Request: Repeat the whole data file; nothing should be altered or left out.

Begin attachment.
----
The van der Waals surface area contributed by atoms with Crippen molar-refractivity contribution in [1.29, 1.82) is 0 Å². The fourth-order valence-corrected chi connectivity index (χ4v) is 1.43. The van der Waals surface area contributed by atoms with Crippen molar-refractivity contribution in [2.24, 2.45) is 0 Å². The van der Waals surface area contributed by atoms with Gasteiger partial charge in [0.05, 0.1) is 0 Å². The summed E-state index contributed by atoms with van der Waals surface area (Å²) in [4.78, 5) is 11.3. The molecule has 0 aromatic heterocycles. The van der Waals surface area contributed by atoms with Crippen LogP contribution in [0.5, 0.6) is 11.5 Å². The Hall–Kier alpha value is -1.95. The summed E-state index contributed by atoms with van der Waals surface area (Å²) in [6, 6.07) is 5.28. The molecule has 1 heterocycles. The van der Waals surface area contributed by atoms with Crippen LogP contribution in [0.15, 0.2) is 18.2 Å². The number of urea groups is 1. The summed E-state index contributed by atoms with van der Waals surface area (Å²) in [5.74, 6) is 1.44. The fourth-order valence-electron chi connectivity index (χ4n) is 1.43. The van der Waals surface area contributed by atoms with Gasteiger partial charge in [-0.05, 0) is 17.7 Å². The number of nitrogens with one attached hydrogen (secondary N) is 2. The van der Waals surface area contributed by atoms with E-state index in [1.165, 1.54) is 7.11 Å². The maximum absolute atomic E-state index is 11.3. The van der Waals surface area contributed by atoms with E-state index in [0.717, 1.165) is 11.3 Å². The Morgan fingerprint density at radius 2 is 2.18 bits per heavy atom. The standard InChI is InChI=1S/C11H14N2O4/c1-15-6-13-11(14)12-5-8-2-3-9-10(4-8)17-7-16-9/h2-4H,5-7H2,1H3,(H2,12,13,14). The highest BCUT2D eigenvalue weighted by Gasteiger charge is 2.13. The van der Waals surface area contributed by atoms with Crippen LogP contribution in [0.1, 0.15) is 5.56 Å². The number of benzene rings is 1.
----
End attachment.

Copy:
The van der Waals surface area contributed by atoms with Crippen molar-refractivity contribution in [1.29, 1.82) is 0 Å². The fourth-order valence-corrected chi connectivity index (χ4v) is 1.43. The van der Waals surface area contributed by atoms with Crippen molar-refractivity contribution in [2.24, 2.45) is 0 Å². The van der Waals surface area contributed by atoms with Gasteiger partial charge in [0.05, 0.1) is 0 Å². The summed E-state index contributed by atoms with van der Waals surface area (Å²) in [4.78, 5) is 11.3. The molecule has 0 aromatic heterocycles. The van der Waals surface area contributed by atoms with Crippen LogP contribution in [0.5, 0.6) is 11.5 Å². The Hall–Kier alpha value is -1.95. The summed E-state index contributed by atoms with van der Waals surface area (Å²) in [6, 6.07) is 5.28. The molecule has 1 heterocycles. The van der Waals surface area contributed by atoms with Crippen LogP contribution in [0.15, 0.2) is 18.2 Å². The number of urea groups is 1. The summed E-state index contributed by atoms with van der Waals surface area (Å²) in [5.74, 6) is 1.44. The fourth-order valence-electron chi connectivity index (χ4n) is 1.43. The van der Waals surface area contributed by atoms with Gasteiger partial charge in [-0.05, 0) is 17.7 Å². The number of nitrogens with one attached hydrogen (secondary N) is 2. The van der Waals surface area contributed by atoms with E-state index in [1.165, 1.54) is 7.11 Å². The maximum absolute atomic E-state index is 11.3. The van der Waals surface area contributed by atoms with E-state index in [0.717, 1.165) is 11.3 Å². The Morgan fingerprint density at radius 2 is 2.18 bits per heavy atom. The standard InChI is InChI=1S/C11H14N2O4/c1-15-6-13-11(14)12-5-8-2-3-9-10(4-8)17-7-16-9/h2-4H,5-7H2,1H3,(H2,12,13,14). The highest BCUT2D eigenvalue weighted by Gasteiger charge is 2.13. The van der Waals surface area contributed by atoms with Crippen LogP contribution in [0.1, 0.15) is 5.56 Å². The number of benzene rings is 1.